A cousin of mine has been very successful in several business ventures. He has worked hard over many years and has accumulated wealth and property. He has the accouterments of wealth that one might expect in the form of homes, cars, boats, an airplane, and a farm in the country. This cousin has traveled extensively pursuing his interests and passions. Along the way, his family fell apart and he has experienced a lot of heartache and pain. His “success” has not really brought him the peace of mind and satisfaction that he thought it would.
When I see my relative, now infrequently, he always asks me the same question. After our initial greeting, he says, “Hey, what are you doing for fun?” You see, after a lifetime of toil, he doesn’t find much pleasure or joy in his pursuits. He is still looking for that elusive something to fill the void in his life. He is not alone.
The movie industry is burgeoning with more releases of films every year, which generates huge profits for the movie makers, as people fill the theaters to be entertained and to lose themselves for a little while in a make-believe world.
Certainly, it is not wrong to enjoy playing a game or watching a good movie, as long as it is done in balance and does not become a distraction from doing the basic things that bring a happy, godly life. King Solomon of Israel, to whom God gave a special gift of wisdom, wrote: “To everything there is a season, a time for every purpose under heaven…. a time to weep, and a time to laugh; a time to mourn, and a time to dance” (Ecclesiastes 3:1–4).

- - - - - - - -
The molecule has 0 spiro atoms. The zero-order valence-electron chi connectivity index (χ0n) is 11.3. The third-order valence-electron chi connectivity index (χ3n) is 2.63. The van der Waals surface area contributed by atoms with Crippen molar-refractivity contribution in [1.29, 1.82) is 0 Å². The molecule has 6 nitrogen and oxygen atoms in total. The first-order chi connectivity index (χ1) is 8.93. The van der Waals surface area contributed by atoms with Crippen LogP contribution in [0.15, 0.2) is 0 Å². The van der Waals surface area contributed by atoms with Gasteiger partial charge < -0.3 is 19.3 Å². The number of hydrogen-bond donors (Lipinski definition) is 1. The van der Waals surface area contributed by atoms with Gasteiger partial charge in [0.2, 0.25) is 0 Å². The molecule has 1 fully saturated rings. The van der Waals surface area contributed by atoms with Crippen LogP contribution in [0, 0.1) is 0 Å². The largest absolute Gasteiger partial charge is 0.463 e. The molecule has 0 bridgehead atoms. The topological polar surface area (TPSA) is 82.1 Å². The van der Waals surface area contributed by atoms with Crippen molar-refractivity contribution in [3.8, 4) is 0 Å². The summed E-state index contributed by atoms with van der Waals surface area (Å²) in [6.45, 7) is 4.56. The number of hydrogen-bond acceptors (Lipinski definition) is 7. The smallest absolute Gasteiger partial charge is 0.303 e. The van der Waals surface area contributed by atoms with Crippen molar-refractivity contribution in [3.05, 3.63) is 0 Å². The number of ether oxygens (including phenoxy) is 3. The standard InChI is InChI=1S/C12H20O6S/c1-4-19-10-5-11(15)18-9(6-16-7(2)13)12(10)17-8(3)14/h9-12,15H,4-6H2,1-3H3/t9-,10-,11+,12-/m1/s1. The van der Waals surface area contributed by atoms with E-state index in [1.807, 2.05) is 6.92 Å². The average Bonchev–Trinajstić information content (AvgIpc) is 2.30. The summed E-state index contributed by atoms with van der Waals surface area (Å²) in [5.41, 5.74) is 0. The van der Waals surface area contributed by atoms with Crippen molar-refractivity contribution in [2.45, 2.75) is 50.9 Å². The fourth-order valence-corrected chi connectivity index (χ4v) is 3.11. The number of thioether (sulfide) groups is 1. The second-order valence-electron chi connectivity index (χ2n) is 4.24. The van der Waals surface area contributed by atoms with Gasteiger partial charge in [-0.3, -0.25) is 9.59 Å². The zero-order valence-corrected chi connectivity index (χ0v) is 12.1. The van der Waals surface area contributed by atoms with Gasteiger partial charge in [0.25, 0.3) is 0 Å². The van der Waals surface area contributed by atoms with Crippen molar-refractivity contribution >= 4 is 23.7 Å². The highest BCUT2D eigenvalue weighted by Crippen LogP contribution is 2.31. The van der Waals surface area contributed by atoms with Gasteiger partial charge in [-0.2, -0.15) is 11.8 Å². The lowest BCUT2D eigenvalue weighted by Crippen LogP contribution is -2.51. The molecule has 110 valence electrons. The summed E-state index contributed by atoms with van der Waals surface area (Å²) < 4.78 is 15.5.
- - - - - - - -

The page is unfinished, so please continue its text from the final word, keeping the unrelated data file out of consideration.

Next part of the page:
As human beings, we should find time to play, to enjoy something that brings us joy and pleasure, always in moderation and not at the expense of others. An important concept is that if some thing or activity breaks one of the Ten Commandments or ridicules Godly principles, it simply is neither fun nor funny. If we spend time on something productive, such as physical exercise, or if it challenges us intellectually, increasing our knowledge on something worthwhile, then it is uplifting and beneficial. For human beings, there is a gnawing emptiness within us that cannot be filled with physical things or activities, though many people try to assuage the feeling with work, or “stuff,” or leisure activities.
Play is important for the young and the old alike, in developing the balanced life our Creator would want us to have. So, whether it is a board game or a video game, a play, a symphony concert or a movie, an athletic game, or a walk in the park, such activities help us maintain a wholesome balance in our lives. But, make no mistake, these activities satisfy only temporarily and are no substitute for a close relationship with God—a relationship that can only be developed over time through prayer, Bible study, and seeking His Kingdom first, as Jesus the Christ said in Matthew 6:33: “But seek first the kingdom of God and His righteousness, and all these things shall be added to you.”
Hopefully, my relative will someday find what is missing in his life, and then his work and his play will finally bring him what he truly wants, “the peace of God, which surpasses all understanding” (Philippians 4:7).